The Knowledge of Good and Evil
As she untangles the thorny differences between self and other , Annamaria has also become an active participant in her day-to-day activities. A true child of the Occupy Wall Street era, she has mastered civil disobedience at an early age. No longer does she submit passively to the indignities of diapering: instead, she puts her barrel rolling skills to good use. Should an escape spin fail, she has learned how to unfasten the velcro straps which keep the hated Pampers affixed to her behind. A fist balled in a sleeve can slow down the whole process of putting on a shirt: a foot to the face or to a more tender region expresses her displeasure with those adorable little bell bottoms.
A major part of the maturation process is learning to submit to authority. You take turns. You stand in line. You raise your hand before you speak. You show the man with the badge your license, title and vehicle registration. You give the boss your quarterly report. You never pass on a double yellow line or park in a handicapped space without the proper placard. We could not have a complex society - or any kind of society, really - without hierarchies and rules of conduct.
Yet at the very root of our identity is defiance. We learn that we don't have to just have to sit back and accept whatever our outside environment has to offer us. Recognizing that we have a Self means recognizing that we have a self-interest. And as we learn more about our environment, we discover that not all laws are just and not all authority figures have our best interests at heart.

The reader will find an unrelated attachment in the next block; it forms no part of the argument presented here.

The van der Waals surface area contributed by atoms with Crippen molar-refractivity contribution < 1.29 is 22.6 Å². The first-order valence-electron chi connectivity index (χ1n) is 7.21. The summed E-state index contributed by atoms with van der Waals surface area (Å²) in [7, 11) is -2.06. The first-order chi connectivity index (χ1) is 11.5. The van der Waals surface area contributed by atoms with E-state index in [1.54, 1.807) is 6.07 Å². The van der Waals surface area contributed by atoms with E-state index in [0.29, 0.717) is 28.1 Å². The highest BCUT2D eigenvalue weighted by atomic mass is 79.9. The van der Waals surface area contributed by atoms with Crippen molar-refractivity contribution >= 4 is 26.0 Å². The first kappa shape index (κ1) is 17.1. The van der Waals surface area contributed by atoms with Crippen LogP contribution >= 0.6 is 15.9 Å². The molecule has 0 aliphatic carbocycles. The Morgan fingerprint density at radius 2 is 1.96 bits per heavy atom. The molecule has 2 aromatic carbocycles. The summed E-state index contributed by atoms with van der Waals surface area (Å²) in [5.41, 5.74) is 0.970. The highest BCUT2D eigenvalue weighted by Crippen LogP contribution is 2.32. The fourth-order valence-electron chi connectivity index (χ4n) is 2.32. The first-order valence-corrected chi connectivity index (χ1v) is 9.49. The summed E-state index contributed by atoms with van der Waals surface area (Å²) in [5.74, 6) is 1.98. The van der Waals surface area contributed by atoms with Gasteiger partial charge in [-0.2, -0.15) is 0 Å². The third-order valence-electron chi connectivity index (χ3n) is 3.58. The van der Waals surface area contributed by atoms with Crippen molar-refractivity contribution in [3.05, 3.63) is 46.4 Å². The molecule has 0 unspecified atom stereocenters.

Both these instincts are necessary for a healthy individual and a healthy society. Sometimes disobedience is a moral response to a superior's immoral order. At other times duty calls us to put aside our wants and feelings and act in someone else's defense. And both of these demands received due attention in the religious and social myths of the pre-Monotheistic world.
Our ancestors recognized the importance of Apollo and Dionysos, of Tyr and Loki, of Lawgiver and Trickster. Religious festivals recognized historical events like the founding of a city or a dynasty. But equally important festivals celebrated the upturning of the social order. The raucous parties which mark today's Halloween and Mardi Gras celebrations are echoes of ancient sacred observances like Saturnalia and the Bacchanals. Their spirituality was no narrow single Way of Absolute Truth. It was instead a tangled thicket of possibilities and subtleties, a questing-ground full of pitfalls and promise and gods.
Annamaria has crawled into that thicket with her usual headlong tumbling grace. She is learning that she need not acquiesce to the desires of those larger and stronger than here. In time she, like every baby before or after her, will be shaped by various outside pressures. She will be told that big children follow instructions cheerfully while spoiled little brats sulk and throw temper tantrums. She will be taught to stand up for what others tell her is good and fight what others tell her is evil. She will learn there can be terrible consequences for those who stand against the established order. And, if the Gods are kind to her, she will have the courage to say "Non serviam" as forcefully as she resists wearing that damn sunhat.
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